The comments were made at a meeting on Thursday, December 9 when the need to ready £1.854 million to be transferred from other council accounts to the department was agreed.
The transfer is known as a virement and the departments needs’ the promise of the money to ensure it can operate to the end of this financial year.
At the end of October, the financial report for the second quarter of 2021/22 (July – September) revealed an alarming prediction that the £26 million budget would end up £1.8 above its allocation.
Councillor David Thomas said: “I’m concerned because the pandemic is still ongoing and we’ve heard there might be the possibility of more restrictions with the new Omicron variant.
“In all probability these pressures are going to continue in to next (financial) year, is there any consideration as to how this will be managed?
“Because the council’s budget management reserve is set at just over £4 million and we’re already proposing to spend nearly £2 million of that.”
“We need to be prepared.”
Head of finance Jane Thomas said: “We do recognise there could be additional funding we could use first, and we would explore all those opportunities before we would draw on the reserve to finalise the budget position.”
To allow time to search for the extra funding, Ms Thomas explained that the money transfer would be delayed until the end of the financial year instead of handing the cash over now.
She added that the details of funding needed by departments for next year would be looked at once the Welsh Government financial settlement for local authorities is known.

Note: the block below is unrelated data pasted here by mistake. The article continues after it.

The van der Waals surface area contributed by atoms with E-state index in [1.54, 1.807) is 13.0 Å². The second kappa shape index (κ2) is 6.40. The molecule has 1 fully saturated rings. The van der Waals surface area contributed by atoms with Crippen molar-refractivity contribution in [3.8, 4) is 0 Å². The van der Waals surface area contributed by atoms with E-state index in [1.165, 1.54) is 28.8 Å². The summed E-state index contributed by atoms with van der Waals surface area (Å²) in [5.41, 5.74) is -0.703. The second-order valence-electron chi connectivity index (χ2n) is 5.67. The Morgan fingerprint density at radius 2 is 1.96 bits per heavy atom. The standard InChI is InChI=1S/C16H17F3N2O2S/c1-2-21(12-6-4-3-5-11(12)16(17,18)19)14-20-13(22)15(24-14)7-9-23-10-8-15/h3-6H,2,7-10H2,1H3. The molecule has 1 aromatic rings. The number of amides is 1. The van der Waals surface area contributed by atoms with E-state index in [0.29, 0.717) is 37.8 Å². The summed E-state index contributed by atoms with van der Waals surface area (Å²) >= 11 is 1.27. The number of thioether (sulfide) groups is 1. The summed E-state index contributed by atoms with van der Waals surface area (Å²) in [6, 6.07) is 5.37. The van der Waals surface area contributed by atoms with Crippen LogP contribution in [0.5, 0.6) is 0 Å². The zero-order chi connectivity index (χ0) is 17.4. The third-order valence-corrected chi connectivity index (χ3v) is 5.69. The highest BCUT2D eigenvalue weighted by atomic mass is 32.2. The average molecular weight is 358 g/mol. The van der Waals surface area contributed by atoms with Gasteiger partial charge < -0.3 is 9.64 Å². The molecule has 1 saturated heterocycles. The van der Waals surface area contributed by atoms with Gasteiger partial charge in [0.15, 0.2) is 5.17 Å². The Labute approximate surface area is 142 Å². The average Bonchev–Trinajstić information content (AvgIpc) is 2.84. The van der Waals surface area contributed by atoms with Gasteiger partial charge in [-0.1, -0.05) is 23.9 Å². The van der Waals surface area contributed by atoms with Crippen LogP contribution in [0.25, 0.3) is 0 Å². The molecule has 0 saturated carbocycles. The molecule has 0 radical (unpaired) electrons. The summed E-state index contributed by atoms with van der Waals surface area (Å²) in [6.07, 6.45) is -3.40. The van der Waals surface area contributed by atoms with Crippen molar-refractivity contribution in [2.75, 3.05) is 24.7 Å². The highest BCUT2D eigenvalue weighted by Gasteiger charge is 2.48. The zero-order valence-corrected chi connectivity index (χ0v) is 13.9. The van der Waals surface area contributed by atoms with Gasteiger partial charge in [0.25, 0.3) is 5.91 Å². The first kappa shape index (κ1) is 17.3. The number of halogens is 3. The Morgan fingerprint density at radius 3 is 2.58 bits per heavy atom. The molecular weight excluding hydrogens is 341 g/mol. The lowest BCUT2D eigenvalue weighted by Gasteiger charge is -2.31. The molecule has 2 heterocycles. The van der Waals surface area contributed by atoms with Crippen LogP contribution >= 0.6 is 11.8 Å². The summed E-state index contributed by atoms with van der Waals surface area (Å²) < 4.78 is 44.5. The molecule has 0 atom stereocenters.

Earlier on, children’s social service portfolio holder Councillor Rachel Powell had explained that while the number of children in care had fallen there was a “cohort” of young people with complex needs that require extra help and that comes with “additional costs.”
Chairman of the Health and Care scrutiny committee Councillor Amanda Jenner told councillors that in a confidential meeting her committee had been briefed on the situation.
Councillor Jenner said: “The committee were informed of a small number of children with the most complex needs.”
Councillor Jenner told councillors that the children’s team had tried to find “suitable and affordable” placements for these children, but it had been “impossible in a small number of cases.”
Councillor Jenner said: “It’s unquestionable not to not provide the support needed, it’s court ordered and necessary to keep some of our most vulnerable children safe.”
One of the problems with these costs is that there has been an expectation that Powys Teaching Health Board would contribute.
Powys chief executive Dr Caroline Turner said: “It’s an important matter and we’re close to completing those discussion with the health board.
The virement was approved by a silent vote with Councillor Karen Laurie – Parry abstaining.